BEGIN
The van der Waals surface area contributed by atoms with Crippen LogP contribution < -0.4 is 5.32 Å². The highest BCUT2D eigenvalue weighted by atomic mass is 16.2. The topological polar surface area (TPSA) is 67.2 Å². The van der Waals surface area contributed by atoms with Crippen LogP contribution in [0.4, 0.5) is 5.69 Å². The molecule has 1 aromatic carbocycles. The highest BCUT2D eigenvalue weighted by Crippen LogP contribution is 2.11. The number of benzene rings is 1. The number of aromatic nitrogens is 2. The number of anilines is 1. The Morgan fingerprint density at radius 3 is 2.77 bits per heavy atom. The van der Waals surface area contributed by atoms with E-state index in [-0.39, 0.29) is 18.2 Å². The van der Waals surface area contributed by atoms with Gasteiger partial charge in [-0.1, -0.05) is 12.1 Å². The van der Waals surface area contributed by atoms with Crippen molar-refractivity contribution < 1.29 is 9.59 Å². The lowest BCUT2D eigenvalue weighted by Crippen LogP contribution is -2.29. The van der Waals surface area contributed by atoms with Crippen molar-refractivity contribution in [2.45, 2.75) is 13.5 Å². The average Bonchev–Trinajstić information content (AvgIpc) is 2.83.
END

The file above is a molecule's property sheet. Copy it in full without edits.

The van der Waals surface area contributed by atoms with Crippen LogP contribution < -0.4 is 5.32 Å². The highest BCUT2D eigenvalue weighted by atomic mass is 16.2. The topological polar surface area (TPSA) is 67.2 Å². The van der Waals surface area contributed by atoms with Crippen LogP contribution in [0.4, 0.5) is 5.69 Å². The molecule has 1 aromatic carbocycles. The highest BCUT2D eigenvalue weighted by Crippen LogP contribution is 2.11. The number of benzene rings is 1. The number of aromatic nitrogens is 2. The number of anilines is 1. The Morgan fingerprint density at radius 3 is 2.77 bits per heavy atom. The van der Waals surface area contributed by atoms with E-state index in [-0.39, 0.29) is 18.2 Å². The van der Waals surface area contributed by atoms with Gasteiger partial charge in [-0.1, -0.05) is 12.1 Å². The van der Waals surface area contributed by atoms with Crippen molar-refractivity contribution < 1.29 is 9.59 Å². The lowest BCUT2D eigenvalue weighted by Crippen LogP contribution is -2.29. The van der Waals surface area contributed by atoms with Crippen molar-refractivity contribution in [2.45, 2.75) is 13.5 Å². The average Bonchev–Trinajstić information content (AvgIpc) is 2.83.